Skip to main content

Featured

Not me, her

In 1987, I found myself trying to write about a high school girlfriend that had been molested by her father when she was a child. I was 19 years old, struggling to find my way through a screenwriting assignment about delivering character. The idea was to describe messy young love between two Sid and Nancy want-to-be's. But that failed, as I could not stomach oversimplifying her complicated past, events that shaped her life as a 16 year old with a mohawk, a smart mouth, a lingering stare. I understood that I had to start at the very beginning.

No one wanted to hear the story. When it was my turn to read in class, it even came to be that some of the other students asked to stand in the hallway before they heard another description of what happened in that lonely little house in the middle of nowhere. I was trying, and failing, and trying again to get things right, to explain how this happened, how it could happen to this girl, how this man found his way to acts of selfishness and d…

sometimes I feel like a motherless child

Sometimes she throws her arms wide, like Atlas. She carries nothing in her hands but the air between us, her eyes growing brighter each day as they change. In these moments, her face a locked stare, hands stretched all the way to those minuscule fingertips, I think of everything that weighs on me, everything that turns me in my sleep. I remember the lesson (not sure where it was learned) to be bigger then the events of the day, to wrap my arms around the pain, the sadness and disappointment, to be bigger than everything that washes across my little family. 




E has been especially kind to me lately. In my dark afternoons she rests a hand on my shoulder, or a cheek against my arm. 
"Don't worry, Pop." She says in a low voice. 
I feel suddenly weak, when she witnesses anger, when she sees me yelling at cars that nearly run us over as I jab fingers in the air at the crossing sign they ignored, as I swear a hairy rope of Brooklyn curses on their shiny black sedans as I wave once again at the crosswalk sign, the lines painted across the tiny road and then suddenly the face behind the windshield relenting, hands in the air apologizing, even a thumbs up for some bizarre reason. I am shaking, as we walk off towards the playground and home. E looks up at me. She worries about me, I know it.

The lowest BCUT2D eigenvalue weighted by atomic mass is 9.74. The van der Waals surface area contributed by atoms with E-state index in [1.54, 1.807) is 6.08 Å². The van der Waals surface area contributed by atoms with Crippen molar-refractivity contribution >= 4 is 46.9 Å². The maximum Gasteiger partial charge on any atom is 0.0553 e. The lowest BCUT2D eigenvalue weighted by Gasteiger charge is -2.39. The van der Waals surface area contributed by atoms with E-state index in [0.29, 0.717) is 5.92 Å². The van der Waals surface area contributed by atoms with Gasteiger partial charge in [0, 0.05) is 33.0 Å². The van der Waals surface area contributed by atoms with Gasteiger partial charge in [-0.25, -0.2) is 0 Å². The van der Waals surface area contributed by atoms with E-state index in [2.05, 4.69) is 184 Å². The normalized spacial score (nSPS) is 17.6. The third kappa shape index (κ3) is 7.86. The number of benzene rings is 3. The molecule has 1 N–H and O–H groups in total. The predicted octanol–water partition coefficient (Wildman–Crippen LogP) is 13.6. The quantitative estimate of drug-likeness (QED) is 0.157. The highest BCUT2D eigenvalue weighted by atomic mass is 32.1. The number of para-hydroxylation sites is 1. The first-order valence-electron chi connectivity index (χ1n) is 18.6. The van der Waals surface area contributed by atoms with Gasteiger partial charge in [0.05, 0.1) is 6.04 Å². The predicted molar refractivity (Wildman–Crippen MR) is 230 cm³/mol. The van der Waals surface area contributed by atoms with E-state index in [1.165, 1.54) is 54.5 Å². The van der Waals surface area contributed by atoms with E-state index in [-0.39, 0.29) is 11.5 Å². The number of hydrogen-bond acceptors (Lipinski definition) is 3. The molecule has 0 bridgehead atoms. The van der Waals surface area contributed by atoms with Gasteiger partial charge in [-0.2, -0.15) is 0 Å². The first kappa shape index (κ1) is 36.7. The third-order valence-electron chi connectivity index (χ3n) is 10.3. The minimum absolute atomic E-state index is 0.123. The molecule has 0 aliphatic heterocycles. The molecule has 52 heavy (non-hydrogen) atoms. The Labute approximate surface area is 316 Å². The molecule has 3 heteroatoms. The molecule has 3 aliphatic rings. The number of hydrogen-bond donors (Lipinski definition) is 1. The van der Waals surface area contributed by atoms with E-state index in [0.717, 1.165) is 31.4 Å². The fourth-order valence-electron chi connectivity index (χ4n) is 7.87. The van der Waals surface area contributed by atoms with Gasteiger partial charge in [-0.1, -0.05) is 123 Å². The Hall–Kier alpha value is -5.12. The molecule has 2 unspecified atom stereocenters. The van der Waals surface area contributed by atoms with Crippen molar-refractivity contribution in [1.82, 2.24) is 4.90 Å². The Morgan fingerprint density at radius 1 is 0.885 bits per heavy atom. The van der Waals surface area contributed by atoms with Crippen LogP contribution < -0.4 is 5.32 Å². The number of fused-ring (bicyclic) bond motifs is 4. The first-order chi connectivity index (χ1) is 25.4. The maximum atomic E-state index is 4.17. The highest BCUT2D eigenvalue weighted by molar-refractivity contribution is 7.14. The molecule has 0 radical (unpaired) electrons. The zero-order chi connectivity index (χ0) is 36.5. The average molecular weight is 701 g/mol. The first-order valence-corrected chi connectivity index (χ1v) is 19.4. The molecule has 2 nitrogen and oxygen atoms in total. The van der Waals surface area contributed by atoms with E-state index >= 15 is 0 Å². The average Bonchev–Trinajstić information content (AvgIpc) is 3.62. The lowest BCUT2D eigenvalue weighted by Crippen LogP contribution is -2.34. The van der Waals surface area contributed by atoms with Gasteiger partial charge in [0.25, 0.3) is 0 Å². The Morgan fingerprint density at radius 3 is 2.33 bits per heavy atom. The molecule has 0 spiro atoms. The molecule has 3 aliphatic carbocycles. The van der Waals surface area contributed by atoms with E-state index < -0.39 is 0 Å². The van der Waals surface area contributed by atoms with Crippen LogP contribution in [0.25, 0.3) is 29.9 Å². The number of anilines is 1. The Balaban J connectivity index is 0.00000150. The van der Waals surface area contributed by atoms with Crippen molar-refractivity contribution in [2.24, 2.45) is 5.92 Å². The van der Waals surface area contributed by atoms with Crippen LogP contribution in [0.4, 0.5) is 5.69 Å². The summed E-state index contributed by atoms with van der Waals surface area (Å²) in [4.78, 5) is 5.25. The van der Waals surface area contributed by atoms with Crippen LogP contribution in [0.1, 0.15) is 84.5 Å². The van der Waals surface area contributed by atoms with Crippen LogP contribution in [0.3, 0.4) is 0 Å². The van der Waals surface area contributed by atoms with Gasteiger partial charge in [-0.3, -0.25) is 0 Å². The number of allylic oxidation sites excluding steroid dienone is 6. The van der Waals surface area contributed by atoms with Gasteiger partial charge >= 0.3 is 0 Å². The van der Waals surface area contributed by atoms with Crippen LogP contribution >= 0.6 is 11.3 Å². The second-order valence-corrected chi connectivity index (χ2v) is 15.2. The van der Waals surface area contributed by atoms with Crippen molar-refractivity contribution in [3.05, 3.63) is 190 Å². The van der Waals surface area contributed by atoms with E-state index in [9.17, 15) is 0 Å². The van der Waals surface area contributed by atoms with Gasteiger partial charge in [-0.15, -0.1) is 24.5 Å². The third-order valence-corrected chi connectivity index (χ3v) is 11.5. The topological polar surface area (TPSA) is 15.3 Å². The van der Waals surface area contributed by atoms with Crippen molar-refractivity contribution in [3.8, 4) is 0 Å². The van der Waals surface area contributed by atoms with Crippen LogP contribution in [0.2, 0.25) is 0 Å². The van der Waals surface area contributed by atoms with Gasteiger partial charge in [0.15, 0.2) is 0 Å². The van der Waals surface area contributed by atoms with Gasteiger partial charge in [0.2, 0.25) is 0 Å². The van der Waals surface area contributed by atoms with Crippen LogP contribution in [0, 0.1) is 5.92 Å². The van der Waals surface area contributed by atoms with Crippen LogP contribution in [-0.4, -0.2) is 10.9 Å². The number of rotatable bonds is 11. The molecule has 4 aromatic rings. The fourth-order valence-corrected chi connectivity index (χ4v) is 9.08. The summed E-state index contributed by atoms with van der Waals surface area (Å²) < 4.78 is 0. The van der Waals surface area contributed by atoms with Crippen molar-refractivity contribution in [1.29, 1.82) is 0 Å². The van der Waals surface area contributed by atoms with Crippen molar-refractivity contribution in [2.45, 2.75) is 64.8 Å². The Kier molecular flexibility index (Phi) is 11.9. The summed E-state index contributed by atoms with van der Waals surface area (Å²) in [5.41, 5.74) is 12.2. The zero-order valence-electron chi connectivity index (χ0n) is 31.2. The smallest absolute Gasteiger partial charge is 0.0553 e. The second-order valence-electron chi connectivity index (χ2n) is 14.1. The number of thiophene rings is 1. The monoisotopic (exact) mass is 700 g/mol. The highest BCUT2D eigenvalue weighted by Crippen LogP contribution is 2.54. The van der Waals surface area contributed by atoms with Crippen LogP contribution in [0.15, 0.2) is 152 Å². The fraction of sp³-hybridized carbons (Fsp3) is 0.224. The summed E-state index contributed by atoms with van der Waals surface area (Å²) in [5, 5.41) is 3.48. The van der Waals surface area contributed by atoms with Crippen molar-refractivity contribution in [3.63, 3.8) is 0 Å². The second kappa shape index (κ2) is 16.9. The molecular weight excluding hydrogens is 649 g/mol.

People like to pretend Moscow is a safe place, that it is a normal city. I have been told by so many that I should love Moscow like a good Mother and everything will go easily for me. But this relationship never unfolds, even when I open my arms to it. Not every mother wants her child, I would tell them. 

I have fallen for many cities besides New York. New Orleans, Rome, Lisbon, Bologna all hold places in my heart. There people asked me directions in the street, as if I had lived there my whole life. I turned corners on secret bakeries, on wobbly tables and good wine, on an osteria that mended a young broken heart with homemade bresaola. There was a bench with a cat painted on it there, a loyal pet that may have lived once and remains familiar this way. 

I think of that black cat sometimes when I sit down to write, as if it watches me, curious about what is on the fresh set of pages, what notes are scribbled in various notebooks, what will happen to the young boy who walked off into the woods, and what will happen to the man in the city who doesn't want to go home to an empty apartment, and what will happen to the old divorced man who sets fires in his backyard, and what will happen to the woman passed out in the grass covered in vomit. 





Comments

Popular Posts

best personal blogs
best personal blogs